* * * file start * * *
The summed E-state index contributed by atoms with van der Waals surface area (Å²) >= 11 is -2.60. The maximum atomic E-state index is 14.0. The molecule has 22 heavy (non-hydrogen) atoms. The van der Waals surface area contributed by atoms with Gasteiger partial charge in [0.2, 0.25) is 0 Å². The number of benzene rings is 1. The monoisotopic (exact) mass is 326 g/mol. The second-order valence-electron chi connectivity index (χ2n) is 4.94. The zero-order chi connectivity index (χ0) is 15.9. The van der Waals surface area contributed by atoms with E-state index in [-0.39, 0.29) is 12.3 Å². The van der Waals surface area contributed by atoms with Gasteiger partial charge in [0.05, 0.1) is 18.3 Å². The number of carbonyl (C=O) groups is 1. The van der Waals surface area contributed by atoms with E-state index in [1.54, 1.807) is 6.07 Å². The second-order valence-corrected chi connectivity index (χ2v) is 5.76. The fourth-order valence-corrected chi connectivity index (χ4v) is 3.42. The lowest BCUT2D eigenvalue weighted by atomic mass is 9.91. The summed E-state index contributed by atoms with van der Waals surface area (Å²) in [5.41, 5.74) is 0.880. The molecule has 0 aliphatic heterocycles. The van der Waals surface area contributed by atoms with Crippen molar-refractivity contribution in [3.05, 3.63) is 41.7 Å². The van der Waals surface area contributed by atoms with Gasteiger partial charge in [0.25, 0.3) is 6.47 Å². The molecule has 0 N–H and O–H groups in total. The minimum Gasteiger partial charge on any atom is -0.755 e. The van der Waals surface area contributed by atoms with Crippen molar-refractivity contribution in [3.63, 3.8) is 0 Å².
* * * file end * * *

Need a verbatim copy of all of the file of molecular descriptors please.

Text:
The summed E-state index contributed by atoms with van der Waals surface area (Å²) >= 11 is -2.60. The maximum atomic E-state index is 14.0. The molecule has 22 heavy (non-hydrogen) atoms. The van der Waals surface area contributed by atoms with Gasteiger partial charge in [0.2, 0.25) is 0 Å². The number of benzene rings is 1. The monoisotopic (exact) mass is 326 g/mol. The second-order valence-electron chi connectivity index (χ2n) is 4.94. The zero-order chi connectivity index (χ0) is 15.9. The van der Waals surface area contributed by atoms with E-state index in [-0.39, 0.29) is 12.3 Å². The van der Waals surface area contributed by atoms with Gasteiger partial charge in [0.05, 0.1) is 18.3 Å². The number of carbonyl (C=O) groups is 1. The van der Waals surface area contributed by atoms with E-state index in [1.54, 1.807) is 6.07 Å². The second-order valence-corrected chi connectivity index (χ2v) is 5.76. The fourth-order valence-corrected chi connectivity index (χ4v) is 3.42. The lowest BCUT2D eigenvalue weighted by atomic mass is 9.91. The summed E-state index contributed by atoms with van der Waals surface area (Å²) in [5.41, 5.74) is 0.880. The molecule has 0 aliphatic heterocycles. The van der Waals surface area contributed by atoms with Crippen molar-refractivity contribution in [3.05, 3.63) is 41.7 Å². The van der Waals surface area contributed by atoms with Gasteiger partial charge in [0.25, 0.3) is 6.47 Å². The molecule has 0 N–H and O–H groups in total. The minimum Gasteiger partial charge on any atom is -0.755 e. The van der Waals surface area contributed by atoms with Crippen molar-refractivity contribution in [3.63, 3.8) is 0 Å².